If you were thinking about buying a new computer you would need to perform a certain amount of research to influence your purchase. You might search on Google, speak to friends and family or visit shops to speak to experts, essentially elaborating on the information you find. This is what ELM theory is based upon. You’re going to need to take time to consider your options and form an opinion, but the question mark hangs over how much we are required to elaborate. How much we need to sort of ‘fill in the blanks’ dictates which route we take, central or peripheral (as marketers we are looking to push our audience into the central route).
In short, the central route means your audience cares more about the message. They are giving you a high level of attention so will scrutinise your argument or sales pitch with a fine-tooth comb, but they’re very engaged to do so. The opinions formed in the central route are hard to change, therefore the positive impact you make, will stick around and you have your ideal brand advocates right there.
The peripheral route requires much less attention so is quite a superficial opinion base. They will be souly influenced by the model or location you used for your shoot and care less about the brand, the message and whether they’re motivated to invest (time, attention or money). This route is risky as it is easily altered and needs to be regularly reinforced, so is the less preferred route.
The crux of this model is how the eff do marketers encourage audiences to the central route? Research shows two main considerations.
Motivation and ability.
To feel motivated a reader has to feel the information is entirely relevant to them. If your audience feels directly impacted by a message, they are much more inclined to process through the central route. Similarly, is ability, or capability in this case. Your message must align with your customers thinking power, for example, a high brow strapline to sell a budget product is probably going to be a flop as the demographic won’t resonate or identify with it. If they can’t engage, they might comment on the font or freebie you’re offering but not process your message enough to act upon it. Flaky af you might say.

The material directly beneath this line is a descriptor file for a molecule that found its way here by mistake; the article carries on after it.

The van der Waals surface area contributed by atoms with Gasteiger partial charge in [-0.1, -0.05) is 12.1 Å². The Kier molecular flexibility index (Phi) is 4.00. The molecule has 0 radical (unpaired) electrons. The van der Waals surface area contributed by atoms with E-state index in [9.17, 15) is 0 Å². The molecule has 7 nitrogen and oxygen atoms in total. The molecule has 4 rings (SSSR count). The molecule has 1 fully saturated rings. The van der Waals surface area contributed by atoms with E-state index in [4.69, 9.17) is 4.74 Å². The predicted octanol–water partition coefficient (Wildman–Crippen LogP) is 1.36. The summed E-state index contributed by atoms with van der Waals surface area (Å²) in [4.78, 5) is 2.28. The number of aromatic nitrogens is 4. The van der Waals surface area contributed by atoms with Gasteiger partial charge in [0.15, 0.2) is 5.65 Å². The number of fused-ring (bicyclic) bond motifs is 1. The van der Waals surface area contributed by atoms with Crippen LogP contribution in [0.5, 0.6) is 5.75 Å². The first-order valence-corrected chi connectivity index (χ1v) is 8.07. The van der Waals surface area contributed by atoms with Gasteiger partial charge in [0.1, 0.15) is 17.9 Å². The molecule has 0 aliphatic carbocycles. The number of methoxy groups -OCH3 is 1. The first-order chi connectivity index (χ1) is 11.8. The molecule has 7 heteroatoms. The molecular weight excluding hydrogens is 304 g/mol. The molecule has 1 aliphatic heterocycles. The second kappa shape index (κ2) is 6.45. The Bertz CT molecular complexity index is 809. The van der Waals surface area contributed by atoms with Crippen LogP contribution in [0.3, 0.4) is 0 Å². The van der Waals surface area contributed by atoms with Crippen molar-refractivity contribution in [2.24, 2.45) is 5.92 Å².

If you have the resources and budget, test multiple methods of communication on your target personas to see what sticks, it’s massively important.
This is a concept used widely across all industries and is a simple one to understand. The idea is that you do something for consumers that will in turn win their loyalty or respect. This could mean becoming more environmentally aware, donating time or products to charity or running promotions and competitions- anything really where your customer feels valued and appreciated for interacting with your brand. Even offering access to whitepapers or webinars can help to get people on board.
May sound obvious but there are ways to grab your audience and make them want more, purely through layout and formatting.
Bold headlines with plenty of sub-headers to punctate works brilliantly, remember you don’t have long and web users in particular are adept at skim reading, these headers are a change for you to draw their attention to key sections. Use bold sparingly throughout the body text, but if there’s something impressive or shocking you wish to highlight, go for it.
Bullet points are another tactic often used to appeal to audiences. They offer a visual break but also allow you to present multiple points.
Images are stored by the brain quicker than text so adding diagrams, graphics and pull out statistics are all going to be remembered longer than a witty, but lengthy, paragraph of copy. If you are including buttons, especially the one’s containing the calls to action, remember they should be in a contrasting colour to everything else on the page. Deep captions are also being widely used, especially by the conglomerates we know and love, like Apple and Sony. Deep captions combine a very strong, good quality image with a caption that is two or three sentences long, and studies show this is often the most-read content on any given page.
Creating credibility is another way to persuade people you are the very best at what you do. Social proof is the simplest way to do this. Testimonials, ratings, Instagram photos shared by influencers, they will all add authority and position you as trustworthy, aspirational and popular.
Once you’ve completed the piece of content re-read it and try to be objective. Will the reader get the idea from the title, sub-headers, bullets and images alone? Does it look appealing? If yes, then happy posting!